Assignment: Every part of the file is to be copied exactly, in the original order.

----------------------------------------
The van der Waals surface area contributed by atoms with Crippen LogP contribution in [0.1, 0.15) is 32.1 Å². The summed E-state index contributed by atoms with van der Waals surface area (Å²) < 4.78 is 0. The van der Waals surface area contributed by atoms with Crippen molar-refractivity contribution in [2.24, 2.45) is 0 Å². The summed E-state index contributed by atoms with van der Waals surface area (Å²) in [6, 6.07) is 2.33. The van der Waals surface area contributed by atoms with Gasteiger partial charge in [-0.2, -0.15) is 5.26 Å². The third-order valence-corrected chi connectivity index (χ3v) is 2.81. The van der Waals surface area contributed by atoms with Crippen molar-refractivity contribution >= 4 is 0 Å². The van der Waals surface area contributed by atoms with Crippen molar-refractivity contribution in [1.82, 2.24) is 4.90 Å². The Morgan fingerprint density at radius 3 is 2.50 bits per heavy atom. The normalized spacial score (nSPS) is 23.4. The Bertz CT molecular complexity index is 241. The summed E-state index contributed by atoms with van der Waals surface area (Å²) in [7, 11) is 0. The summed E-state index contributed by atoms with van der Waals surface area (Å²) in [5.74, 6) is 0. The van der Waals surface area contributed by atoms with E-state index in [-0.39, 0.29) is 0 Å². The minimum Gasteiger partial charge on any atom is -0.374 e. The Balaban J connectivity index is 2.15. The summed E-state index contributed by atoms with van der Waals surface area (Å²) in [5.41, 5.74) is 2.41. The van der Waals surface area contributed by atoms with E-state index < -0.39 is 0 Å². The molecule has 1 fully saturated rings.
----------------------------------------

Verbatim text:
The van der Waals surface area contributed by atoms with Crippen LogP contribution in [0.1, 0.15) is 32.1 Å². The summed E-state index contributed by atoms with van der Waals surface area (Å²) < 4.78 is 0. The van der Waals surface area contributed by atoms with Crippen molar-refractivity contribution in [2.24, 2.45) is 0 Å². The summed E-state index contributed by atoms with van der Waals surface area (Å²) in [6, 6.07) is 2.33. The van der Waals surface area contributed by atoms with Gasteiger partial charge in [-0.2, -0.15) is 5.26 Å². The third-order valence-corrected chi connectivity index (χ3v) is 2.81. The van der Waals surface area contributed by atoms with Crippen molar-refractivity contribution >= 4 is 0 Å². The van der Waals surface area contributed by atoms with Crippen molar-refractivity contribution in [1.82, 2.24) is 4.90 Å². The Morgan fingerprint density at radius 3 is 2.50 bits per heavy atom. The normalized spacial score (nSPS) is 23.4. The Bertz CT molecular complexity index is 241. The summed E-state index contributed by atoms with van der Waals surface area (Å²) in [7, 11) is 0. The summed E-state index contributed by atoms with van der Waals surface area (Å²) in [5.74, 6) is 0. The van der Waals surface area contributed by atoms with E-state index in [-0.39, 0.29) is 0 Å². The minimum Gasteiger partial charge on any atom is -0.374 e. The Balaban J connectivity index is 2.15. The summed E-state index contributed by atoms with van der Waals surface area (Å²) in [5.41, 5.74) is 2.41. The van der Waals surface area contributed by atoms with E-state index < -0.39 is 0 Å². The molecule has 1 fully saturated rings.